Travel

Scambodia: crossing the border from Aranya Prathet to Poipet

Busy borders are always filled with people wanting to make as much money out of naïve tourists as possible. However, out of all the borders I have ever crossed, none come close to what I experienced crossing from Aranya Prathet in Thailand to Poipet in Cambodia.

After arriving at Aranya Prathet we took a tuk tuk to the border, or at least that’s where we thought we were going. Instead we were taken to a building next to the Cambodian Consulate and experienced one of the most professional scams I have ever seen. We were met by very professional looking men who told us that we needed to stay with them to fill out forms and then they would go with us to the Cambodian Consulate next door where we would get a visa. We told them we thought we had received a visa at the border but they insisted we could only get one there. We were dubious, but only because we had been warned of scams at this border crossing, otherwise I would definitely have believed them. To start with we politely told them we would go there instead but all of them – even our tuk tuk drivers, who were obviously in on it – persisted to us that we needed to get our visas at the Consulate. It was only when I, very forcefully, demanded to be taken to the border that we finally went on our way.

The success of this scam lies not only in how official everything looks but also in the fact that you can get a visa from the Cambodian Consulate but it will cost up to 40 dollars, twice what you pay on the border. So you wouldn’t be aware of what had happened until you arrived to the border and realised you had been fooled.

After that narrow escape we carried on to the border and crossed over to the Cambodian side without a hitch. We went to the visa office, where we were subjected to another scam. Tourist visas cost 20 dollars but one of the officials, who was needlessly taking our passports to and from the visa desk, tried to charge us 100 baht for the ‘express service’, insisting it would take 2-3 hours otherwise. No signs mentioned anything about an extra charge and so we flatly refused to pay. As the man was talking to other tourists we took our passports to the desk ourselves and got our passports back in about 10 minutes.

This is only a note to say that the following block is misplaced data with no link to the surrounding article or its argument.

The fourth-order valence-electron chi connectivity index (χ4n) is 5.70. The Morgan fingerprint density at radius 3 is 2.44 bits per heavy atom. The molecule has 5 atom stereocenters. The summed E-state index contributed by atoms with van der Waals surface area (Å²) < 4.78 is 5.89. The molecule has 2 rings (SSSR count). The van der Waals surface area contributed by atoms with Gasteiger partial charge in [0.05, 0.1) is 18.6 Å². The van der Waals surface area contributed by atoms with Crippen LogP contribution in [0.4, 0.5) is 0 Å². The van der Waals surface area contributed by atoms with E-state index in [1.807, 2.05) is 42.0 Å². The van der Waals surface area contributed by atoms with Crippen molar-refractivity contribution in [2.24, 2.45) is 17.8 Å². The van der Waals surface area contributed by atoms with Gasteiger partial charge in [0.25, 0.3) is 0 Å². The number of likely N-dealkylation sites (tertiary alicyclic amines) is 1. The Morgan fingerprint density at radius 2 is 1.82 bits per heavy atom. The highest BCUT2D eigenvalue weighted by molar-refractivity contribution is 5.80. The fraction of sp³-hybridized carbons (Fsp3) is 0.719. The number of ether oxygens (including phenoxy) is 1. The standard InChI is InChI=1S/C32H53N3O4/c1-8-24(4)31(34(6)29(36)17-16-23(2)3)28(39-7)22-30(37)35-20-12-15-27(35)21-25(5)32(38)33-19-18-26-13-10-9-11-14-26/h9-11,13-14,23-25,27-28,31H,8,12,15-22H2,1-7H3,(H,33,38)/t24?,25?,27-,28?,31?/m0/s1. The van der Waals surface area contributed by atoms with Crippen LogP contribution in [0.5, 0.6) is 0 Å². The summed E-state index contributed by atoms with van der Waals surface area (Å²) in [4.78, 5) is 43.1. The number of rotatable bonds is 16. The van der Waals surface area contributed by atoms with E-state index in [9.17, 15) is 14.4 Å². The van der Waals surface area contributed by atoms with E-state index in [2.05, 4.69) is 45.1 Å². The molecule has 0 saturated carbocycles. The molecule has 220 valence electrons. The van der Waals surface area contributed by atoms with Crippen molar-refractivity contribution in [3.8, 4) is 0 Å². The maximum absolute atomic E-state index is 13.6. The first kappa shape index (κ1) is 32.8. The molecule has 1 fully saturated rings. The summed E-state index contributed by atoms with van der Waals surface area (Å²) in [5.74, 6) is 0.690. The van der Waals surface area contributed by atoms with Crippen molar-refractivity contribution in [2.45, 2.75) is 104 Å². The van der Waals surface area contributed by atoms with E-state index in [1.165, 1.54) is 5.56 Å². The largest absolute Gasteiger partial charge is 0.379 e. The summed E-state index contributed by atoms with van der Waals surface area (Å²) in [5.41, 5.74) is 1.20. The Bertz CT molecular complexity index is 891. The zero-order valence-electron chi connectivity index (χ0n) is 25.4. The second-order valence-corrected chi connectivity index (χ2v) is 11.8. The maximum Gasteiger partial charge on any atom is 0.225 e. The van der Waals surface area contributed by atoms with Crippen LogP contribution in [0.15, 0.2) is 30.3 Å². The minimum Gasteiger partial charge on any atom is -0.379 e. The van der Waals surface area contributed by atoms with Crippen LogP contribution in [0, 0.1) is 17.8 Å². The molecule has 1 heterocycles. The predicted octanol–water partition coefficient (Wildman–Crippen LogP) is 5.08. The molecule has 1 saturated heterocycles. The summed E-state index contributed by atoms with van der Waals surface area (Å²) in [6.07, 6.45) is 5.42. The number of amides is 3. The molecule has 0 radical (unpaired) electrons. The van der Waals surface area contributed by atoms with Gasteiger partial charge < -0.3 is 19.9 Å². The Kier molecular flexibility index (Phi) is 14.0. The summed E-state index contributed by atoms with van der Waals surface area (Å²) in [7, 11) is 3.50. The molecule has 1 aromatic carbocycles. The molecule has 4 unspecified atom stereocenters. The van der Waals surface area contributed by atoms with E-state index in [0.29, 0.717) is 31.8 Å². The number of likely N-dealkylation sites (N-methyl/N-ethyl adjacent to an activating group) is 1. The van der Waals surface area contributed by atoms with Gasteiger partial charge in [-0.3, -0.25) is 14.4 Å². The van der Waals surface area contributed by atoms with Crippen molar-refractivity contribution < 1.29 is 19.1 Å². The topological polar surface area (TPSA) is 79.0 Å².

Don’t judge those that conduct the scams too harshly though. These scams are a product of need not greed. It is the Cambodian government that is really to blame as they pay their officials far too little. Many officials have had to ‘buy’ their positions from higher ranking officials and are forced to pay monthly installments to keep their jobs secure. Just remember to keep your head and trust your guidebook and, like us, you will get through unscathed.

Ruth Edwards

Categories
Travel
3 Comments on this post.
  • Sabine C.
    6 October 2010 at 11:54
    Leave a Reply

    I had the same problem as you DO NOT SAY YES – and even if they told you that you cannot do it otherwise do NOT BELIEVE THEM!!
    Anyway I just wanted to add that it is not the cambodians who are getting the money but the thai people. Not way better but still it is a complete mafia and it is definitely not going to the poorest of the country.

  • dan
    3 November 2010 at 12:16
    Leave a Reply

    I’ve crossed that border and yeah its a seedy, chronically over-run and chaotic. While the these are rites of passages and the ride from the border is Siem Reap is legendary and memorable for many reasons, once you’ve done it once you might as well fly into PP or Siem Peap via AirAsia.

  • Sac Bandouli猫re Longchamp
    20 September 2015 at 21:32
    Leave a Reply

    As I web site owner I feel the articles here is rattling superb , thanks for your efforts.

  • Leave a Reply